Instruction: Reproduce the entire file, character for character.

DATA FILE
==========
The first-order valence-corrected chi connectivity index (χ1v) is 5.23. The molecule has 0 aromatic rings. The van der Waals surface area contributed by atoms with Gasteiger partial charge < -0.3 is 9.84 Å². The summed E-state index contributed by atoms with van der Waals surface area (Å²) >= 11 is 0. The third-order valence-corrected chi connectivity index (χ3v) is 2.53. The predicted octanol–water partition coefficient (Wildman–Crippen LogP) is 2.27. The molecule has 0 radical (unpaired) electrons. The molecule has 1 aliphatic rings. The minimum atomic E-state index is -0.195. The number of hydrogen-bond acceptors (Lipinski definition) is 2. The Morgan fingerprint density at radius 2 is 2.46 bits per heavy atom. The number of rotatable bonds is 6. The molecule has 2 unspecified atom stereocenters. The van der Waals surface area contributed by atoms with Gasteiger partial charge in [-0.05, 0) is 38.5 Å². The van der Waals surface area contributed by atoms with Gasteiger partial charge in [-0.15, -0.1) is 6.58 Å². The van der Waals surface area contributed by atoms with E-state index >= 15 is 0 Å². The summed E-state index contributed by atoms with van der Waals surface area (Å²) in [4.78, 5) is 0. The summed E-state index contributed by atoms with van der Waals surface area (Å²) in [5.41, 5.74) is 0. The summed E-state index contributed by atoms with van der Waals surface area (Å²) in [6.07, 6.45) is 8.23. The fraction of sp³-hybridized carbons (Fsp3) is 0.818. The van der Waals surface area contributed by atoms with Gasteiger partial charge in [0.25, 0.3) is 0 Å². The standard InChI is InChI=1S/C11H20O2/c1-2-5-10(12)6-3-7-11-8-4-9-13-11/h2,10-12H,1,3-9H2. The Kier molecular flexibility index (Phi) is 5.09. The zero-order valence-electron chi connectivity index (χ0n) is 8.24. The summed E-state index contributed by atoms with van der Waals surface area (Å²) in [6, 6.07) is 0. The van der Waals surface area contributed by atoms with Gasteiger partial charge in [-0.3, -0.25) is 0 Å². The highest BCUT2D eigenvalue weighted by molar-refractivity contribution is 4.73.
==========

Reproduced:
The first-order valence-corrected chi connectivity index (χ1v) is 5.23. The molecule has 0 aromatic rings. The van der Waals surface area contributed by atoms with Gasteiger partial charge < -0.3 is 9.84 Å². The summed E-state index contributed by atoms with van der Waals surface area (Å²) >= 11 is 0. The third-order valence-corrected chi connectivity index (χ3v) is 2.53. The predicted octanol–water partition coefficient (Wildman–Crippen LogP) is 2.27. The molecule has 0 radical (unpaired) electrons. The molecule has 1 aliphatic rings. The minimum atomic E-state index is -0.195. The number of hydrogen-bond acceptors (Lipinski definition) is 2. The Morgan fingerprint density at radius 2 is 2.46 bits per heavy atom. The number of rotatable bonds is 6. The molecule has 2 unspecified atom stereocenters. The van der Waals surface area contributed by atoms with Gasteiger partial charge in [-0.05, 0) is 38.5 Å². The van der Waals surface area contributed by atoms with Gasteiger partial charge in [-0.15, -0.1) is 6.58 Å². The van der Waals surface area contributed by atoms with E-state index >= 15 is 0 Å². The summed E-state index contributed by atoms with van der Waals surface area (Å²) in [4.78, 5) is 0. The summed E-state index contributed by atoms with van der Waals surface area (Å²) in [5.41, 5.74) is 0. The summed E-state index contributed by atoms with van der Waals surface area (Å²) in [6.07, 6.45) is 8.23. The fraction of sp³-hybridized carbons (Fsp3) is 0.818. The van der Waals surface area contributed by atoms with Gasteiger partial charge in [0.25, 0.3) is 0 Å². The standard InChI is InChI=1S/C11H20O2/c1-2-5-10(12)6-3-7-11-8-4-9-13-11/h2,10-12H,1,3-9H2. The Kier molecular flexibility index (Phi) is 5.09. The zero-order valence-electron chi connectivity index (χ0n) is 8.24. The summed E-state index contributed by atoms with van der Waals surface area (Å²) in [6, 6.07) is 0. The van der Waals surface area contributed by atoms with Gasteiger partial charge in [-0.3, -0.25) is 0 Å². The highest BCUT2D eigenvalue weighted by molar-refractivity contribution is 4.73.